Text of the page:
Earlier this month we reported that the Chicago Teachers’ Pension Fund miscalculated retirement benefits and overpaid retirees by $2.78 million from 2012 to 2014.
Due to “an error in interpretation” of the Illinois Pension Code, fund officials said incorrect dates were used to determine pension start dates, which resulted in issuing back pay for 234 people.
Now the pension fund is trying to get the money back from the retired teachers and administrators, who owe between $566 to $217,185 each.
Turns out this is not the first time the pension fund has had an issue with overpayments.
The Chicago Board of Education sued the pension fund in 2005 claiming it overpaid more than $9.4 million to about 2,600 teachers who retired from 2000 to 2004, according to court documents.
The issue at the time stemmed from using incorrect salaries to determine retirement benefits. Some teachers did not always work a full pay period but when the fund calculated their pensions, they got salary credit as if they had, according to court documents.
In response, the pension fund alleged the board “consistently failed to provide accurate payroll and salary records” to the fund, court records show.
It was a lengthy court battle that was ultimately settled in 2012.
In the end, retirees did not have to pay back the overpayments, but their pensions were temporarily frozen so that annual increases did not kick in until their pensions reached the corrected amount, according to the settlement agreement.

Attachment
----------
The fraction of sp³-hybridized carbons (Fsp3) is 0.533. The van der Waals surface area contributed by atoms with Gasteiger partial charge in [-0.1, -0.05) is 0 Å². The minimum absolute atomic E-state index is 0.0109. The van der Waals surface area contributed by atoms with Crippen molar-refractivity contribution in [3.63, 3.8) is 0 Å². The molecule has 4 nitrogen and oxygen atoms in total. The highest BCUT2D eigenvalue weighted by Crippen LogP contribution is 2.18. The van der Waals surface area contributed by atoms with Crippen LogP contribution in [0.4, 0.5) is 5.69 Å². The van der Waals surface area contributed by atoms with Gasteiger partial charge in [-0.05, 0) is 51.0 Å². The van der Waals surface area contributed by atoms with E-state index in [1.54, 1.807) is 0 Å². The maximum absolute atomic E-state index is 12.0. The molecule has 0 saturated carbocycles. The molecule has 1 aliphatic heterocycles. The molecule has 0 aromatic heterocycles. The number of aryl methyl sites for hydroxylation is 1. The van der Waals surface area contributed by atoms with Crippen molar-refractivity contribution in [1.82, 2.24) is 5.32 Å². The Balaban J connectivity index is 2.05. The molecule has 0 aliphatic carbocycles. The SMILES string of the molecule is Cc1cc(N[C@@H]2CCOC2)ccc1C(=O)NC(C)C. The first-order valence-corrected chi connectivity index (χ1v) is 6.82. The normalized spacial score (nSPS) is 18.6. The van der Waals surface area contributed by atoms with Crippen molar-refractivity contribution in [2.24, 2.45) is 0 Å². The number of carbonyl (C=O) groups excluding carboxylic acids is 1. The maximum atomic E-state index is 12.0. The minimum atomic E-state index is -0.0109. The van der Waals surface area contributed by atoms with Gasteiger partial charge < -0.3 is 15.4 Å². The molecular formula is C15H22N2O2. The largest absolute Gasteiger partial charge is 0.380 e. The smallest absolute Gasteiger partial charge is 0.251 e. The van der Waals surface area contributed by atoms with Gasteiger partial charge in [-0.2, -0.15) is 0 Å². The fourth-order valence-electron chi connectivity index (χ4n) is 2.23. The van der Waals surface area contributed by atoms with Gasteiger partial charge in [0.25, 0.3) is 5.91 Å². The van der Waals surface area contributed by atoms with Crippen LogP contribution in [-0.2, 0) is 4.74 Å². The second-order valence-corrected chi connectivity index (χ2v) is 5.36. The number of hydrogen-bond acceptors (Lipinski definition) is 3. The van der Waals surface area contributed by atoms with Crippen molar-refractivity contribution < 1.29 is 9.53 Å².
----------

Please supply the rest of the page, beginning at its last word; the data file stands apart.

The dispute was also blamed on different interpretations of the Illinois Pension Code.
“At the time the decision was made to include the extra salary, CTPF’s staff, legal counsel, and Board of Trustees believed they were correctly interpreting Illinois law,” according to a statement from the pension fund’s web site. “Unfortunately, an interpretation is just that — an evaluation which is subject to opinion — and all parties did not agree.”
The goal of the settlement, the web site says, was “preventing future overpayments.”
But as we now know, more overpayments began that very same year.
Chuck Burbridge, executive director of the teachers’ pension fund, said he was not familiar with the 2005 lawsuit and ensuing debate. But as for the latest overpayments, he said the fund does not want to “repeat that mistake.”
“Since my tenure here, we’ve taken every step to make sure we don’t make that mistake again,” Burbridge said. “We take this seriously. We are here to serve our members as best we can and we work tirelessly to protect our members.”
In other pension fund news, the board of trustees voted to approve at a special meeting on Aug. 18 a contract with Grant Thornton, an advisory firm who has been tasked with auditing the fund’s policies, procedures and internal controls.
The firm is going to take “a comprehensive approach” looking at every department “to make sure gaps don’t exist,” said Susan Rice, director of communications for the pension fund.
The audit is expected to cost roughly $835,000 to $1 million, Rice said.
Rice said there was no particular incident that initiated the review, rather the board “felt it was time” especially in light of the changing technological landscape.